Brash apart, the considerable British entry also features recent Olympia-World-Cup winners Michael Whitaker and Ben Maher, young star Jessica Mendoza, who helped her country qualify for next year’s Rio Olympics through securing a fourth-placed European Championships finish in August, plus in-form riders Joe Clee and Laura Renwick.
It would be no surprise, though, if Britain’s grand master — 60-year-old John Whitaker — rose above everyone, with ultra-consistent stallion Argento and richly-promising mare Ornellaia ready to grace the Olympia arena.
Whitaker’s longevity is underlined by the fact that when he helped Great Britain win an Olympic team silver medal in Los Angeles 31 years ago, Brash was not born. And a possible sixth Olympics appearance after Los Angeles, Barcelona, Atlanta, Sydney and Beijing is firmly on Whitaker’s radar, especially given his powerful string of horses.
“I have had a really good year,” he said. “My horses have been jumping well — they’ve been on form — and I can still win at my age, which is quite good!
“For sure, gaining selection at the highest level is tough, and all you can do as a rider is keep doing your best. The mare is still improving, and if she keeps improving, I know I have a good chance (of Rio selection). I will try my best to get to Rio.”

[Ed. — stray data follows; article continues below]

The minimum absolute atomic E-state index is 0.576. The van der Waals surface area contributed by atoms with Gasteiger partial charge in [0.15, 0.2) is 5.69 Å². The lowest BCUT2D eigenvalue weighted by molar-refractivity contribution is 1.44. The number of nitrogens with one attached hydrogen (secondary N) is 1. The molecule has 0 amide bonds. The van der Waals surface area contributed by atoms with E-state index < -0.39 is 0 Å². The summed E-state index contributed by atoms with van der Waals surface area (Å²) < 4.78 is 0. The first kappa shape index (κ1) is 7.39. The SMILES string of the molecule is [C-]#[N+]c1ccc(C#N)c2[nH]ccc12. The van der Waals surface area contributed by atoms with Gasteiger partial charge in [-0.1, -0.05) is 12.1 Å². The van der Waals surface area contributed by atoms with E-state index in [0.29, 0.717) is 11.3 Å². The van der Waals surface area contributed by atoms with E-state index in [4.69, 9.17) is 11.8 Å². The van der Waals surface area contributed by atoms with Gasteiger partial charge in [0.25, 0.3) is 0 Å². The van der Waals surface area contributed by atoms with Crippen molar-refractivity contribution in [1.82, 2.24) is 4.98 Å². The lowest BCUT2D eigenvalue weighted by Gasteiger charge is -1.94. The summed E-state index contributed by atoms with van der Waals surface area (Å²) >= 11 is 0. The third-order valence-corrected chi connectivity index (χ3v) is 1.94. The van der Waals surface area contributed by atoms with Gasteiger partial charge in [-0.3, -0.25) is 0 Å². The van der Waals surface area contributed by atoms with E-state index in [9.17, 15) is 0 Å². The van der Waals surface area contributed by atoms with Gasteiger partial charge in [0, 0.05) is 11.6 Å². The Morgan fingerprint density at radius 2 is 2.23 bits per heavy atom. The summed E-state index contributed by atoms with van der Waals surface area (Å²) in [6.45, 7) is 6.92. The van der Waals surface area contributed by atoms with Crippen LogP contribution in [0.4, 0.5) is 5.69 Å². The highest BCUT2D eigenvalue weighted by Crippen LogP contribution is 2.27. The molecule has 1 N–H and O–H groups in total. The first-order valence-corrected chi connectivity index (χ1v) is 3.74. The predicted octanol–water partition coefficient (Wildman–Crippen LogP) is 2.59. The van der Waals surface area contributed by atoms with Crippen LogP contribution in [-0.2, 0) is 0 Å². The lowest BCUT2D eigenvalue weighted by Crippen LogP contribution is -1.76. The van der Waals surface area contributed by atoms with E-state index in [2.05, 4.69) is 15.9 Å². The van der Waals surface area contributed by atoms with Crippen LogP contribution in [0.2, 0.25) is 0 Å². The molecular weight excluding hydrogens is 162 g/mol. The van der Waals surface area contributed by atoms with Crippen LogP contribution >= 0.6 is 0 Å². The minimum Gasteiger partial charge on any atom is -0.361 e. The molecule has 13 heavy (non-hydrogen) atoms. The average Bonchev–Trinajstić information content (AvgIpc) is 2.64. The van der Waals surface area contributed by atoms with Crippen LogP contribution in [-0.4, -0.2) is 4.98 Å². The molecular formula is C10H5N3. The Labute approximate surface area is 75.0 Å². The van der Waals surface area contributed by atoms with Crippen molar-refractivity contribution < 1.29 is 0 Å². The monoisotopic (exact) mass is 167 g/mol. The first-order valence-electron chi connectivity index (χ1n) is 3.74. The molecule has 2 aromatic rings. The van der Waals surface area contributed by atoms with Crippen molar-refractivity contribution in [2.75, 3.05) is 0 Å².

Reigning Olympic champion Steve Guerdat is also set for the five-day Olympia showjumping spectacular — he will be joined by his fellow Swiss star Pius Schwizer — with Italy represented by rising force Emanuele Gaudiano with Ireland’s London 2012 Olympic individual-bronze medallist Cian O’Connor also taking part.
The showjumping action takes place from December 17-21, with considerable excitement also set to surround the Dodson & Horrell Under-23 British Championship, which parades some of Britain’s finest talent, including Mendoza, Millie Allen, Pippa Allen, Harry Charles, Emily Ward, Chloe Winchester and last year’s winner Kerry Brennan.
Image: Scott Brash will head the showjumping line up at Olympia although his top ride, Hello Sanctos, won’t be there. Picture by Clément Bucco-Lechat, CC BY-SA 3.0
Scott Brash and Hello Sanctos are arguably the greatest combination British showjumping has ever seen, winning Olympic gold, European gold, the Rolex Grand Slam and successive Global Champions Tour titles. So it should come as no surprise that they have been recognised by the British Horse Society in its equestrian hall of fame.